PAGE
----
Tuesday, February 16, 2010

Mid-Week Ramblings

This past Saturday our early morning running group cancelled our run due to ice and snow on the roads. I was glad because I really wanted to sleep in and I did! Whoo Hooo! But Saturday afternoon when the sun was bright and shinny and the snow and ice was all melted away my running partner and I ran 9 miles. It was actually fun! Yep you read that right...fun. Yesterday, I took Brinkley with me and we ran 4.7 miles. It is much harder to run alone and most of it is a mental game. When I started all of this I had no idea of the mental aspect that plays into training for a marathon, but I think that it is MORE mental than physical! Mind over matter! In two weeks we'll be running 11 miles and I will be beside myself when I finish that run! I'm sure we'll need to celebrate after that run!

Today is Ash Wednesday and as we enter this Lenten season and begin the long walk to the cross, I've been thinking about lent and what it is all about and what it means to me! I have also been thinking hard abot what to "give up" and have been praying about it. One of the preachers at our church wrote a really good commentary that I thought put it in good perspective. I hope you enjoy it as much as I did:
by Steve DeGweck
Ash Wednesday is nearly upon us and with it the beginning of Lent. Lent has become associated through the ages with fasting and doing without. Thus many Christians give up something they enjoy for Lent ‑‑ some eat no meat, others no chocolate, etc. Such things are all well and good if they remind us to focus our hearts on God, but the real intent of Lent is that we should look inside our hearts. The prophet Joel writes: “Yet even now, says the Lord, return to me with all your heart, with fasting, with weeping, and with mourning; rend your hearts and not your clothing . . . .” Joel is saying to his listeners in Israel, “You people make a great show of repentance, enacting the rituals of penitence, tearing your clothes, wailing, weeping, and putting on a great act. But nothing changes. The next day you begin again to forget the Lord your God, and go your way, until the next time you are called upon to “perform.” Joel is saying that true repentance is sorrow for sin, not an empty ritual.
The first task of Lent is REPENTENCE. “Return to the Lord, your God . . .” We are invited to bring our sins and our burdens, and all the false gods and selfish choices of our lives and lay them before the throne of God. Sometime back the newspapers told of a man who walked into the police station to confess a crime he had committed fifteen years before. The reason for his confession? This is what he said: “I have not been able to get it off my mind.” Here was a man willing to subject himself to punishment in order to restore his peace of mind. Some of us are troubled and we don’t even know why we are troubled! The issue is unresolved guilt. Lent is a time of repentance. It is a time for confession of our sins and the beginning of a new life.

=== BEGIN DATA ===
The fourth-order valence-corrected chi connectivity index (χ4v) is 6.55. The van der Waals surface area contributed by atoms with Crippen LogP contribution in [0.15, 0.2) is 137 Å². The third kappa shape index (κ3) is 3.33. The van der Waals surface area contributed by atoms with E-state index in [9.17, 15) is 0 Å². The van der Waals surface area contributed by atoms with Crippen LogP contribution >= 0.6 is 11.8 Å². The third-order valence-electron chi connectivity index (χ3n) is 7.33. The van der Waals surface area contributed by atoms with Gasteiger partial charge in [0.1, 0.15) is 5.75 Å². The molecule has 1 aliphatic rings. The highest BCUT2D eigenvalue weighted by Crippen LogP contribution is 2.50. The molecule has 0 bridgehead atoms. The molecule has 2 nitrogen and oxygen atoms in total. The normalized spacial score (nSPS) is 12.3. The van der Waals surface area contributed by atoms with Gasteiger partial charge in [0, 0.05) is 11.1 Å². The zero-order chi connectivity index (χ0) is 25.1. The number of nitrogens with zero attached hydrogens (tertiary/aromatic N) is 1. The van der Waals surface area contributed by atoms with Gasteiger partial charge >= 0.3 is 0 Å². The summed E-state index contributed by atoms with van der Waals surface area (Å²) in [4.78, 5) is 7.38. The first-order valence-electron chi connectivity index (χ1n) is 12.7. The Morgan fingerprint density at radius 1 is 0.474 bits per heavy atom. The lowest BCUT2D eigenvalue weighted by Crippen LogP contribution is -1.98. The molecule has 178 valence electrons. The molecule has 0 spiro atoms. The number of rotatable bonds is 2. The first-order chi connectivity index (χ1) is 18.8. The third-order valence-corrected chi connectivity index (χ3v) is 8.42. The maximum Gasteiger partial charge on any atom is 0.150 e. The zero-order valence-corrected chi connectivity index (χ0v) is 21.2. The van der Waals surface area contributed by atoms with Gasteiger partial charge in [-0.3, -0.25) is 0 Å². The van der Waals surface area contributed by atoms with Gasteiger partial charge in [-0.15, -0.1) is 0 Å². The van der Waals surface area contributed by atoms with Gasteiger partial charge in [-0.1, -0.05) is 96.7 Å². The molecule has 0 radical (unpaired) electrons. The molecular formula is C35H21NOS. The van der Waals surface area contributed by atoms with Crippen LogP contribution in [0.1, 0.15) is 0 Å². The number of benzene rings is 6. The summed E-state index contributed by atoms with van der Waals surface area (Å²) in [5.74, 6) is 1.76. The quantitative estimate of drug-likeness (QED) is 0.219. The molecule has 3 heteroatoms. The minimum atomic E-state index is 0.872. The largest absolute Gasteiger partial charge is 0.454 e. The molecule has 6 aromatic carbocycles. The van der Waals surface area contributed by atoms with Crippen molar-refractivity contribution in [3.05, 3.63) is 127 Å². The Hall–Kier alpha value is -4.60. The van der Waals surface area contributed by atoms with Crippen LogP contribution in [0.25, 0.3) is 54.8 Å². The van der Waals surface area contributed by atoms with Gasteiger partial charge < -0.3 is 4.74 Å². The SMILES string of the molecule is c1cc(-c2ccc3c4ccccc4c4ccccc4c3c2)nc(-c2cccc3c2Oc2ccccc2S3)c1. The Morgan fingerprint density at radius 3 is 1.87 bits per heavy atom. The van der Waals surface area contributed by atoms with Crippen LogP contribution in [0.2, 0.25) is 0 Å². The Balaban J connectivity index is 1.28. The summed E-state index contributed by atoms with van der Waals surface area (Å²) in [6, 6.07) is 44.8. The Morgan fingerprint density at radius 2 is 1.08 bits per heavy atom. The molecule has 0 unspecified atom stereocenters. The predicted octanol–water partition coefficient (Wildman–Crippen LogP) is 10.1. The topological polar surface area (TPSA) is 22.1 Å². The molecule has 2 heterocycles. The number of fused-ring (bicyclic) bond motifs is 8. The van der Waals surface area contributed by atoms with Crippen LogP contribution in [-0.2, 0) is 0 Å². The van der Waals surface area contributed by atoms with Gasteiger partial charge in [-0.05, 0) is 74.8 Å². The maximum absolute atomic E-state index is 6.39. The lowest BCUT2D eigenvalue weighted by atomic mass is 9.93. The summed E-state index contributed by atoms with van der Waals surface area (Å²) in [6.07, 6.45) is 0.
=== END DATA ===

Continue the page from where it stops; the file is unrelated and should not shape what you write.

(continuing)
Lent is also a time of ABSOLUTION. “Return to the Lord, your God, for he is gracious and merciful, slow to anger, and abounding in steadfast love . . . .” It does no good for us to confess our sins if we keep beating ourselves up over those same sins. This may be the chief reason why so many people fail to truly repent and begin new lives. They never experience the absolution of God. They hear the words but refuse to believe it could be true. An old Scottish clergyman once said that the devil has two lies he uses at two different stages. Before we commit a sin, he tells us that one little sin doesn’t matter‑‑no one will know. The second lie is after we’ve sinned when he tells us we’re hopeless. Friends, the good news is that no one is hopeless! We never venture so far from God that he cannot reach us — if we will open our hearts!
Finally, Lent is a time of RENEWAL. “Who knows,” wrote the prophet, “whether he will not relent, and leave a blessing behind him . . . ?” Lent is a time of renewal and refreshment. If we have repented of our sins, we can experience the absolution of God, and we can turn over the burdens of our hearts to Christ who is far better to bear them than we are. But rend your hearts, says Joel, and not just your garments. Do we have the courage to repent of what really troubles us in the deep watches of the night? The question is never, “Can I change?” but rather, “Am I willing to change?” And am I willing to pay the price? Am I willing to take a stand for something I believe in? That’s repentance.
So I challenge you to RETURN to God today and begin a new chapter in your journey of faith this Lent. Lay down your sins — every burden, each regret — at the foot of the cross, and leave them there. Believe that God has forgiven you and experience his absolution today. Tell yourself that today begins your new life. In the words of the prophet Joel, “Rend your hearts and not your clothing.” Only then does Lent really begin. But only then does new life begin, too

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